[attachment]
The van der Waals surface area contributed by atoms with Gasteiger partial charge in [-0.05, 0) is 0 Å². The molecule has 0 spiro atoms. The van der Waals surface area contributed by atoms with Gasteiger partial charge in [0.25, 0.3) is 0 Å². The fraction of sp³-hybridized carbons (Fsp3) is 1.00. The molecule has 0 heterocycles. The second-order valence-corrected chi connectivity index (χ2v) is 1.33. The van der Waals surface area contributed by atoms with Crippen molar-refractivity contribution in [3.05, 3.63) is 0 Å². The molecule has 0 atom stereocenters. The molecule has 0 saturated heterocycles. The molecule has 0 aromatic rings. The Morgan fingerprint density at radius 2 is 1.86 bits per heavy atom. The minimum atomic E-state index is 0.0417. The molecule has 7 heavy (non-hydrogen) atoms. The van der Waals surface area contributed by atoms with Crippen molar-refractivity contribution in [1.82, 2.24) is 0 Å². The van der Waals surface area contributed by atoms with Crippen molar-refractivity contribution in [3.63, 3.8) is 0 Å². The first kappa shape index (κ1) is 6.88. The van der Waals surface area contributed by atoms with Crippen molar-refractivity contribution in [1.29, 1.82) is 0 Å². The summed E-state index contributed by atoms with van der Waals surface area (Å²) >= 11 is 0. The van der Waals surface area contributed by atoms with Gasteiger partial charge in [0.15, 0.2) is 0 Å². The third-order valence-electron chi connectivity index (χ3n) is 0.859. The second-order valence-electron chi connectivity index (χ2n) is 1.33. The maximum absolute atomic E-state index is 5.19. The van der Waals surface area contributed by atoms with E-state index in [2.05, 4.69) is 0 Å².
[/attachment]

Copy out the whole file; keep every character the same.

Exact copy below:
The van der Waals surface area contributed by atoms with Gasteiger partial charge in [-0.05, 0) is 0 Å². The molecule has 0 spiro atoms. The van der Waals surface area contributed by atoms with Gasteiger partial charge in [0.25, 0.3) is 0 Å². The fraction of sp³-hybridized carbons (Fsp3) is 1.00. The molecule has 0 heterocycles. The second-order valence-corrected chi connectivity index (χ2v) is 1.33. The van der Waals surface area contributed by atoms with Crippen molar-refractivity contribution in [3.05, 3.63) is 0 Å². The molecule has 0 atom stereocenters. The molecule has 0 saturated heterocycles. The molecule has 0 aromatic rings. The Morgan fingerprint density at radius 2 is 1.86 bits per heavy atom. The minimum atomic E-state index is 0.0417. The molecule has 7 heavy (non-hydrogen) atoms. The van der Waals surface area contributed by atoms with Crippen molar-refractivity contribution in [1.82, 2.24) is 0 Å². The van der Waals surface area contributed by atoms with Crippen molar-refractivity contribution in [3.63, 3.8) is 0 Å². The first kappa shape index (κ1) is 6.88. The van der Waals surface area contributed by atoms with Crippen molar-refractivity contribution in [1.29, 1.82) is 0 Å². The summed E-state index contributed by atoms with van der Waals surface area (Å²) >= 11 is 0. The van der Waals surface area contributed by atoms with Gasteiger partial charge in [0.15, 0.2) is 0 Å². The third-order valence-electron chi connectivity index (χ3n) is 0.859. The second-order valence-electron chi connectivity index (χ2n) is 1.33. The maximum absolute atomic E-state index is 5.19. The van der Waals surface area contributed by atoms with E-state index in [2.05, 4.69) is 0 Å².